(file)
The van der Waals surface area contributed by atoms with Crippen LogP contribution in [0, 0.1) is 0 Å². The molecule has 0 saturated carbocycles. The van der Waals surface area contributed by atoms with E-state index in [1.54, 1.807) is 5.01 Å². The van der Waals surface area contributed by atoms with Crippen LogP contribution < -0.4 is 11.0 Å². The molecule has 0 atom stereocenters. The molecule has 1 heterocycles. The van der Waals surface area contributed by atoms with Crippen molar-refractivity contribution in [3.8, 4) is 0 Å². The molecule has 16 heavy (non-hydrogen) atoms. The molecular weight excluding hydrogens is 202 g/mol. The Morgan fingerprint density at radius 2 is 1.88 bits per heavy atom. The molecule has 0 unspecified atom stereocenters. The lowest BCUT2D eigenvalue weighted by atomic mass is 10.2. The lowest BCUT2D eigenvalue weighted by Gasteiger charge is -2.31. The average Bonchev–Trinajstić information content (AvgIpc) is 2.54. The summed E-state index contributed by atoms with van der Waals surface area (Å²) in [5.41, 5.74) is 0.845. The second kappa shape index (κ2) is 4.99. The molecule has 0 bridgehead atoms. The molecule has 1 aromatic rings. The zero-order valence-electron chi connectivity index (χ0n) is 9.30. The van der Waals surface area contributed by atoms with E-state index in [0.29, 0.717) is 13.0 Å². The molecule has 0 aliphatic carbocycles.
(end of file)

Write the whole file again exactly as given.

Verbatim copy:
The van der Waals surface area contributed by atoms with Crippen LogP contribution in [0, 0.1) is 0 Å². The molecule has 0 saturated carbocycles. The van der Waals surface area contributed by atoms with E-state index in [1.54, 1.807) is 5.01 Å². The van der Waals surface area contributed by atoms with Crippen LogP contribution < -0.4 is 11.0 Å². The molecule has 0 atom stereocenters. The molecule has 1 heterocycles. The van der Waals surface area contributed by atoms with Crippen molar-refractivity contribution in [3.8, 4) is 0 Å². The molecule has 16 heavy (non-hydrogen) atoms. The molecular weight excluding hydrogens is 202 g/mol. The Morgan fingerprint density at radius 2 is 1.88 bits per heavy atom. The molecule has 0 unspecified atom stereocenters. The lowest BCUT2D eigenvalue weighted by atomic mass is 10.2. The lowest BCUT2D eigenvalue weighted by Gasteiger charge is -2.31. The average Bonchev–Trinajstić information content (AvgIpc) is 2.54. The summed E-state index contributed by atoms with van der Waals surface area (Å²) in [5.41, 5.74) is 0.845. The second kappa shape index (κ2) is 4.99. The molecule has 0 bridgehead atoms. The molecule has 1 aromatic rings. The zero-order valence-electron chi connectivity index (χ0n) is 9.30. The van der Waals surface area contributed by atoms with E-state index in [0.29, 0.717) is 13.0 Å². The molecule has 0 aliphatic carbocycles.